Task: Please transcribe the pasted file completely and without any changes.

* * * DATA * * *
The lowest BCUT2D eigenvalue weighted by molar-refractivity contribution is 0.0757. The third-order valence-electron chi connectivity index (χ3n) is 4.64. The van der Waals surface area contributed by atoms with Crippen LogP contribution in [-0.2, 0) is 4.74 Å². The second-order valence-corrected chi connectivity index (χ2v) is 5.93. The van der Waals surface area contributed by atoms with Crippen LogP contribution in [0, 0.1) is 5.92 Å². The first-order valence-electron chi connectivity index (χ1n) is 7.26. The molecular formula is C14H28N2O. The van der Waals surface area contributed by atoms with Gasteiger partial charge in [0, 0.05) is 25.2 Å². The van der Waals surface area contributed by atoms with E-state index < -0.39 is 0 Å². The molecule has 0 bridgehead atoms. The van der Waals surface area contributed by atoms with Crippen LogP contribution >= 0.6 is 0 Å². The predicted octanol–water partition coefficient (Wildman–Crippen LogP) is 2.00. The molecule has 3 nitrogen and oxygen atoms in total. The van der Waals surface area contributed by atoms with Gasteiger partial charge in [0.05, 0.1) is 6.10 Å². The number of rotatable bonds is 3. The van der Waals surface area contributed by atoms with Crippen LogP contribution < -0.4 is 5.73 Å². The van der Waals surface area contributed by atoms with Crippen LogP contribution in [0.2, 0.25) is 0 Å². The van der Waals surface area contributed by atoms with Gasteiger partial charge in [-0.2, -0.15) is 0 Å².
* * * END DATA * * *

The lowest BCUT2D eigenvalue weighted by molar-refractivity contribution is 0.0757. The third-order valence-electron chi connectivity index (χ3n) is 4.64. The van der Waals surface area contributed by atoms with Crippen LogP contribution in [-0.2, 0) is 4.74 Å². The second-order valence-corrected chi connectivity index (χ2v) is 5.93. The van der Waals surface area contributed by atoms with Crippen LogP contribution in [0, 0.1) is 5.92 Å². The first-order valence-electron chi connectivity index (χ1n) is 7.26. The molecular formula is C14H28N2O. The van der Waals surface area contributed by atoms with Gasteiger partial charge in [0, 0.05) is 25.2 Å². The van der Waals surface area contributed by atoms with E-state index < -0.39 is 0 Å². The molecule has 0 bridgehead atoms. The van der Waals surface area contributed by atoms with Crippen LogP contribution >= 0.6 is 0 Å². The predicted octanol–water partition coefficient (Wildman–Crippen LogP) is 2.00. The molecule has 3 nitrogen and oxygen atoms in total. The van der Waals surface area contributed by atoms with Gasteiger partial charge in [0.05, 0.1) is 6.10 Å². The number of rotatable bonds is 3. The van der Waals surface area contributed by atoms with Crippen LogP contribution < -0.4 is 5.73 Å². The van der Waals surface area contributed by atoms with Crippen LogP contribution in [0.2, 0.25) is 0 Å². The van der Waals surface area contributed by atoms with Gasteiger partial charge in [-0.2, -0.15) is 0 Å².